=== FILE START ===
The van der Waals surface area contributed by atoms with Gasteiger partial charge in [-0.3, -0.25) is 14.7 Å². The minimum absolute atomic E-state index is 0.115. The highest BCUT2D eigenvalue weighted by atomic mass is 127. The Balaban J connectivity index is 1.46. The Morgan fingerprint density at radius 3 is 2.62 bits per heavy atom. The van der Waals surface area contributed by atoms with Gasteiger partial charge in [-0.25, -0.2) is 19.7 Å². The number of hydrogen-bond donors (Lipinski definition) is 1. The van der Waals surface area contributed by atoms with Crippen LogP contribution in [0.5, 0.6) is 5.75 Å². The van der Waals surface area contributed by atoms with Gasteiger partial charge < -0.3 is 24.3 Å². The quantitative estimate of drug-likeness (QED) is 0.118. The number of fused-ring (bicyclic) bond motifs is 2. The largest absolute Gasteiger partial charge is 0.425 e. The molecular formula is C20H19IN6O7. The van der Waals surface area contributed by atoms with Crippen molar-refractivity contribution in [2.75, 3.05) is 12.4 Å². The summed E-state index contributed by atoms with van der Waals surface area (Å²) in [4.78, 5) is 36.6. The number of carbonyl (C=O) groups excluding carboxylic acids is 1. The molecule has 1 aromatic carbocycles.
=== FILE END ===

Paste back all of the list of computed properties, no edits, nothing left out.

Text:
The van der Waals surface area contributed by atoms with Gasteiger partial charge in [-0.3, -0.25) is 14.7 Å². The minimum absolute atomic E-state index is 0.115. The highest BCUT2D eigenvalue weighted by atomic mass is 127. The Balaban J connectivity index is 1.46. The Morgan fingerprint density at radius 3 is 2.62 bits per heavy atom. The van der Waals surface area contributed by atoms with Gasteiger partial charge in [-0.25, -0.2) is 19.7 Å². The number of hydrogen-bond donors (Lipinski definition) is 1. The van der Waals surface area contributed by atoms with Crippen LogP contribution in [0.5, 0.6) is 5.75 Å². The van der Waals surface area contributed by atoms with Gasteiger partial charge < -0.3 is 24.3 Å². The quantitative estimate of drug-likeness (QED) is 0.118. The number of fused-ring (bicyclic) bond motifs is 2. The largest absolute Gasteiger partial charge is 0.425 e. The molecular formula is C20H19IN6O7. The van der Waals surface area contributed by atoms with Crippen molar-refractivity contribution in [2.75, 3.05) is 12.4 Å². The summed E-state index contributed by atoms with van der Waals surface area (Å²) in [4.78, 5) is 36.6. The number of carbonyl (C=O) groups excluding carboxylic acids is 1. The molecule has 1 aromatic carbocycles.